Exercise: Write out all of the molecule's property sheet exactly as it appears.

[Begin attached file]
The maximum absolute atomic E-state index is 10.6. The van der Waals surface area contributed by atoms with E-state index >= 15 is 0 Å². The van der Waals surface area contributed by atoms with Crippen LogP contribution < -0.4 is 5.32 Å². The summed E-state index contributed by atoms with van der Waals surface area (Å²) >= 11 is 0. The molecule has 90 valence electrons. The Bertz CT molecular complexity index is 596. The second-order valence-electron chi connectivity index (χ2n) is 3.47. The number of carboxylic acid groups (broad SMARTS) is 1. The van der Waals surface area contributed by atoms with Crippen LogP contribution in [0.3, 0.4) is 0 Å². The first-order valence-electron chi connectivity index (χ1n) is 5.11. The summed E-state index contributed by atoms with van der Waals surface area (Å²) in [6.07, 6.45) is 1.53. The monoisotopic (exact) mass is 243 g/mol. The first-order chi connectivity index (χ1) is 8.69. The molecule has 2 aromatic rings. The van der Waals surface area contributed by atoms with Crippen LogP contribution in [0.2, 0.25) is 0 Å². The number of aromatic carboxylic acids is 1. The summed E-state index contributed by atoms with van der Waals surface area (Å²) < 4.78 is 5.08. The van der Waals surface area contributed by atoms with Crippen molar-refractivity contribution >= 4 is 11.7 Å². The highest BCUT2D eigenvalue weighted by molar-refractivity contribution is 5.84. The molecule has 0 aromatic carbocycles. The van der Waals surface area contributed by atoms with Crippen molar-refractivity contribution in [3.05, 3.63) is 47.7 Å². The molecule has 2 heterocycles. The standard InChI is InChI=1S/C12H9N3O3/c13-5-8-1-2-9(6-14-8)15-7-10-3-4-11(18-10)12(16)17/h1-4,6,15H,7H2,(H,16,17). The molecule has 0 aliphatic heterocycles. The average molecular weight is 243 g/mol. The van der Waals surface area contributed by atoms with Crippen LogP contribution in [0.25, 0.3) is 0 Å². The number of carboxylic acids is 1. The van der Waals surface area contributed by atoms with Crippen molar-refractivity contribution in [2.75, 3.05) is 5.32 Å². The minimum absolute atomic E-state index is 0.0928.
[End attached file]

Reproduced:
The maximum absolute atomic E-state index is 10.6. The van der Waals surface area contributed by atoms with E-state index >= 15 is 0 Å². The van der Waals surface area contributed by atoms with Crippen LogP contribution < -0.4 is 5.32 Å². The summed E-state index contributed by atoms with van der Waals surface area (Å²) >= 11 is 0. The molecule has 90 valence electrons. The Bertz CT molecular complexity index is 596. The second-order valence-electron chi connectivity index (χ2n) is 3.47. The number of carboxylic acid groups (broad SMARTS) is 1. The van der Waals surface area contributed by atoms with Crippen LogP contribution in [0.3, 0.4) is 0 Å². The first-order valence-electron chi connectivity index (χ1n) is 5.11. The summed E-state index contributed by atoms with van der Waals surface area (Å²) in [6.07, 6.45) is 1.53. The monoisotopic (exact) mass is 243 g/mol. The first-order chi connectivity index (χ1) is 8.69. The molecule has 2 aromatic rings. The van der Waals surface area contributed by atoms with Crippen LogP contribution in [0.2, 0.25) is 0 Å². The number of aromatic carboxylic acids is 1. The summed E-state index contributed by atoms with van der Waals surface area (Å²) < 4.78 is 5.08. The van der Waals surface area contributed by atoms with Crippen molar-refractivity contribution >= 4 is 11.7 Å². The highest BCUT2D eigenvalue weighted by molar-refractivity contribution is 5.84. The molecule has 0 aromatic carbocycles. The van der Waals surface area contributed by atoms with Crippen molar-refractivity contribution in [3.05, 3.63) is 47.7 Å². The molecule has 2 heterocycles. The standard InChI is InChI=1S/C12H9N3O3/c13-5-8-1-2-9(6-14-8)15-7-10-3-4-11(18-10)12(16)17/h1-4,6,15H,7H2,(H,16,17). The molecule has 0 aliphatic heterocycles. The average molecular weight is 243 g/mol. The van der Waals surface area contributed by atoms with Crippen LogP contribution in [0.25, 0.3) is 0 Å². The number of carboxylic acids is 1. The van der Waals surface area contributed by atoms with Crippen molar-refractivity contribution in [2.75, 3.05) is 5.32 Å². The minimum absolute atomic E-state index is 0.0928.